Dallas — Everyone knows the name Muhammed Ali—one of the most celebrated athletes of all time and easily a dominant figure in African-American history and culture. Not as many people know the name Cassius Clay, which is who Ali was before converting to Islam and becoming a member of the controversial Nation; and even less are familiar with Lincoln Theodore Monroe Andrew Perry—the actor better known by his stage moniker “Stepin Fetchit.”
These two figures occupy very distinctly different corners in the annals of African-American history. While Ali is commonly associated with black pride and a radical resistance against a domineering white establishment, Stepin Fetchit is a living paradox—often condemned as a traitor to the race with a legacy of promulgating the lazy black man stereotype throughout the 1920s and 30s, but also the first African-American actor to be given an on-screen credit.
In Will Power’s play Fetch Clay, Make Man, the weaving of narratives of these two very different men, along with a few other crucial characters in their orbits, brings a stark new reality into focus about who they were. The Dallas Theater Center’s production, directed by Nataki Garrett, presents the thematically layered, thought-provoking plot with style and potency.
The show is a hefty collection of subplots, all unfolding against smart imagery and creative setting by scenic designer Mariana Sanchez, sound and projection designer Rasean Davonte Johnson, and lighting designer Jason Lynch. Together, they turn the Dee and Charles Wyly Theatre Studio Theatre into an artistically effective space.
Set primarily in a boxing gym in Lewiston, Maine, in May of 1965, the plot circles around an almost mythical bit of martial art—the “anchor punch.” Ali (the dynamic and charming Preston Butler III) is preparing to defend his World Heavyweight Championship title in a rematch fight against Sonny Liston. Having recently joined the Nation, he is closely watched, guarded, and advised by his comrade Brother Rashid, played with seething intensity by Keith Arthur Bolden.
Fetchit, who happened to have intimate knowledge of the “anchor punch” through a close friendship with former heavyweight champion Jack Johnson, is enlisted by Ali as a “secret strategist, much to the chagrin of Brother Rashid. Fetchit (portrayed with a brilliant depth of character and emotion by Tyrone L. Robinson) jumps at the opportunity, hoping to use his association with The Champ as a means of reinventing his public image and setting the record straight about who he truly is. Through transitionally poignant flashbacks into his career in Hollywood, we learn that Lincoln Perry was a man of thoughtful reflection and heartbreaking consequence as he grapples with the unforgiving industry, represented by the snake-like movie producer William Fox (played by the feisty Bob Reed).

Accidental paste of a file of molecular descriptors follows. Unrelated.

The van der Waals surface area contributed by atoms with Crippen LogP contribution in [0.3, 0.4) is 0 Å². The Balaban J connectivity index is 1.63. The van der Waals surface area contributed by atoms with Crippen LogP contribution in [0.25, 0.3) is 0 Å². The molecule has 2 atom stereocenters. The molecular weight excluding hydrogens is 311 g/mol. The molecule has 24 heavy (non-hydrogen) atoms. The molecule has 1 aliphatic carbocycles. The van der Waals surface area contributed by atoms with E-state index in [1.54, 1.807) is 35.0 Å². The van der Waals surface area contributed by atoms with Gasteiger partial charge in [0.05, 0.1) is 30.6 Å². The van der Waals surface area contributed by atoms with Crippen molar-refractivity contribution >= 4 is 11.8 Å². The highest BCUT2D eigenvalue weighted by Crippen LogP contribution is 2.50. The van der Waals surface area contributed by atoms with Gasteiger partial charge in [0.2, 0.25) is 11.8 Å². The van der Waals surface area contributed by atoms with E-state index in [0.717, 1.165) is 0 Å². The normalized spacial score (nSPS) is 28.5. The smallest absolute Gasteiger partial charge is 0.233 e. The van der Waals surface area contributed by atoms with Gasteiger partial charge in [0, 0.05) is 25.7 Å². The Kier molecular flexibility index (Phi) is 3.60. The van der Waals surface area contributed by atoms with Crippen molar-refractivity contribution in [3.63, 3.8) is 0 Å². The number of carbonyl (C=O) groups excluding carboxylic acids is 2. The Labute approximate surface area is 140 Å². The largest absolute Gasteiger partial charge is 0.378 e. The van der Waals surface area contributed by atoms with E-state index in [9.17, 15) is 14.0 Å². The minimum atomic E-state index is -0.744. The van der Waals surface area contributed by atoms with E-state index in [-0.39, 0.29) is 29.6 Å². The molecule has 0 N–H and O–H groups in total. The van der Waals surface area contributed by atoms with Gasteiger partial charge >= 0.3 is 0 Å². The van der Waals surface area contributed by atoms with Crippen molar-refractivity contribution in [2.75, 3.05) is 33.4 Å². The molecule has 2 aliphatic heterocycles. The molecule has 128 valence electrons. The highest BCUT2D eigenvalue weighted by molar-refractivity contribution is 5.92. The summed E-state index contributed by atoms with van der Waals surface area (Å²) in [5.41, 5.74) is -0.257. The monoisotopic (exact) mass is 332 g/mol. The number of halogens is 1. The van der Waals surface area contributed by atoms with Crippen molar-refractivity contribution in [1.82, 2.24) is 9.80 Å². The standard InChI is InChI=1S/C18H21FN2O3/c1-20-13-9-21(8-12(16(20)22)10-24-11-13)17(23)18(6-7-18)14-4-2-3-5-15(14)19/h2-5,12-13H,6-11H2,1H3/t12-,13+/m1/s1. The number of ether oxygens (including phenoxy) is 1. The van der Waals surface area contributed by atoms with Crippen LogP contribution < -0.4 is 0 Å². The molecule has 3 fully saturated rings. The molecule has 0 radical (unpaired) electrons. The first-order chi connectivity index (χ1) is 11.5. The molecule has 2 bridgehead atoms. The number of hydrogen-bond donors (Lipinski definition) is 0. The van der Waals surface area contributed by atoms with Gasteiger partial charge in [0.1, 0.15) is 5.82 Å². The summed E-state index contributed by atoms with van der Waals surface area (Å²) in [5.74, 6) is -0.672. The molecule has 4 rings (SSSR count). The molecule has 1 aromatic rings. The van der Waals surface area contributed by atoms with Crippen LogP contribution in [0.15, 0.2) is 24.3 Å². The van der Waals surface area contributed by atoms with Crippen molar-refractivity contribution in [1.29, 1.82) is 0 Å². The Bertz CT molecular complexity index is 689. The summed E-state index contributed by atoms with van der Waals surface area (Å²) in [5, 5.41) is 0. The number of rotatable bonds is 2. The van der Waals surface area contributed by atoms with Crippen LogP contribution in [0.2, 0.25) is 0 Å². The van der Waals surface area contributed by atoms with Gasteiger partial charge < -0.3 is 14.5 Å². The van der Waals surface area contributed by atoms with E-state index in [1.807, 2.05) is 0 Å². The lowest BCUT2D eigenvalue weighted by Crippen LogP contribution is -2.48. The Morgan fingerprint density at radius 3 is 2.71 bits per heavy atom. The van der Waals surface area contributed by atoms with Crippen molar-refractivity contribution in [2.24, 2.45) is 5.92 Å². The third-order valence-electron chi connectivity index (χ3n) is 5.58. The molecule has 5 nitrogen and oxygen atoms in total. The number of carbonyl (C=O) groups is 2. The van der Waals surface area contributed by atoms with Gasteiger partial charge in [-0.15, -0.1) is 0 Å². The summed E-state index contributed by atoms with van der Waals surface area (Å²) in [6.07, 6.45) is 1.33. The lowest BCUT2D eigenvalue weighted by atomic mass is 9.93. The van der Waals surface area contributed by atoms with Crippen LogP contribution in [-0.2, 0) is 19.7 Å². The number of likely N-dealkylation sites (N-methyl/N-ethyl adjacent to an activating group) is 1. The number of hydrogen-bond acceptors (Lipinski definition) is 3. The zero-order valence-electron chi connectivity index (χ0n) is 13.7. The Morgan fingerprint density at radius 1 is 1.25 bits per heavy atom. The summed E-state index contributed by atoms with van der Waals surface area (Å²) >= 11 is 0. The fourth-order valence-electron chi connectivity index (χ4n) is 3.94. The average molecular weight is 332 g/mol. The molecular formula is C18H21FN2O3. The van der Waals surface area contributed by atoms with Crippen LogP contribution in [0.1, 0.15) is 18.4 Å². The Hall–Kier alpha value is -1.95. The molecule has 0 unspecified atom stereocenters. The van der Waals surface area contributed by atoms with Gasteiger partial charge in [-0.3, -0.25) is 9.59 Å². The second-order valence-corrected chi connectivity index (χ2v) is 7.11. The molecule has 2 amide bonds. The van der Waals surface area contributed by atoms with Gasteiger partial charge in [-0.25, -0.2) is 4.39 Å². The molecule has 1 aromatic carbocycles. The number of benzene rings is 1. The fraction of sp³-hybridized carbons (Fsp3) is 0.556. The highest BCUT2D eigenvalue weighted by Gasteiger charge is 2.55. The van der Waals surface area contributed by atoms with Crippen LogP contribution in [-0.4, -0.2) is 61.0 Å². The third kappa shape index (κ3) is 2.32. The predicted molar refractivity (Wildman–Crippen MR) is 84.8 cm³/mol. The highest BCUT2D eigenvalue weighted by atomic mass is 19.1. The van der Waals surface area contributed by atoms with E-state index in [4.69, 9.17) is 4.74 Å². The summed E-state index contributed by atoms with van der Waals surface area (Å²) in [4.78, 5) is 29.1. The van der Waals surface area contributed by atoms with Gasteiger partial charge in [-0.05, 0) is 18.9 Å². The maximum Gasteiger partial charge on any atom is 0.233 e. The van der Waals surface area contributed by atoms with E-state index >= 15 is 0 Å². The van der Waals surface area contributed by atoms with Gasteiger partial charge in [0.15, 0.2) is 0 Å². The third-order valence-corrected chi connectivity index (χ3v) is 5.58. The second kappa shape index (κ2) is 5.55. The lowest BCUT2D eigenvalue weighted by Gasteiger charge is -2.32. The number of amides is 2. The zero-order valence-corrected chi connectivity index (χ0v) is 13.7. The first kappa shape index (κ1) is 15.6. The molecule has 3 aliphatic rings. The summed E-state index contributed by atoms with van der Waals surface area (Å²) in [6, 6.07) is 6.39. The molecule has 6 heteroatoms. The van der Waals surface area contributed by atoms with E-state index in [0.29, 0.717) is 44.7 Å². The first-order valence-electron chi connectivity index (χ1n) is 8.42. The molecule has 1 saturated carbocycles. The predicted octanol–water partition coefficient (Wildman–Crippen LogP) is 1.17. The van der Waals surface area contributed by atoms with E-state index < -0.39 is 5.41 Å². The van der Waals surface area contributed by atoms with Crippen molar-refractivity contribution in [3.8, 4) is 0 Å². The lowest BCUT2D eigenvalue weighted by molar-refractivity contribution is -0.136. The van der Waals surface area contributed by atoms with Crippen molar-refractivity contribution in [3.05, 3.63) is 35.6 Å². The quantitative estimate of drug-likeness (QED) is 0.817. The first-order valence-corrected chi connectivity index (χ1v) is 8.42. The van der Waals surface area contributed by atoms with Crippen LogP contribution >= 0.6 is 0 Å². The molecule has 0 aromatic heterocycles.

In addition, the story sees a dramatic shift of Ali’s love life in the painful waning of his marriage to Sonji, who is given a sultry, almost threatening, magnetism by the beautiful Shenyse Leanna Harris. When first we meet Sonji, she is clad demurely in white robes and a headdress so as to fit the image of a proper Muslim woman of the Nation. However, it isn’t long before she casts off her costume in an attempt to live out her true nature with Ali at her side.
At first glance, Power’s script may seem like an African-American story, and in a lot of ways it is. It certainly draws upon many major points of black history in America—the rise of the Nation of Islam, the assassination of Malcolm X, the struggle of disenfranchised communities having equal opportunities of representation, etc. Most poignantly, Power brings attention to the principles of cross-generational progression in the black community. We are forced to give credence to the sacrifices that those who came before us made in order to give us momentum and ever-evolving opportunities for equality.
In a heated, emotionally charged exchange between Ali and Stepin Fetchit, Fetchit sums up this idea with a biting amount of pathos saying, “I snuck in through the back door so you could walk in through the front.”
But sitting just above this thematic layer is a larger, more disturbing, realization in Power’s script. Every character here is a strategist of sorts. With the demanding pressures of the American zeitgeist bearing down on each of them, they seek to use each other for their own aims. William Fox seeks to use Fetchit as an industrial commodity; Sonji Clay uses her husband to escape the grips of her seedy former life; Brother Rashid uses Ali to further the socio-political aims of the Nation; Ali uses Fetchit to learn what he needs to know in order to defeat his opponents in the ring and secure his position as “the greatest”; and Lincoln Perry uses Ali to escape the caged-in persona of Stepin Fetchit and reinvent himself as an artist and public figure.
The principle of self-aggrandizement is an aspect of the African-American experience that is seldom given attention. How the precariously arranged relationships between these characters so easily unravel and implode is emblematic of the choices we make as individuals in the black community. Our autonomous selves are, by nature of our skin tone, always tethered to a looming national identity that still yearns for understanding. It is a chaos that bubbles unseen beneath the surface for all of us, whether we know it or not, and Power’s heavy-handed metaphor of the “anchor punch,” in a way, captures a culminative release of that tension.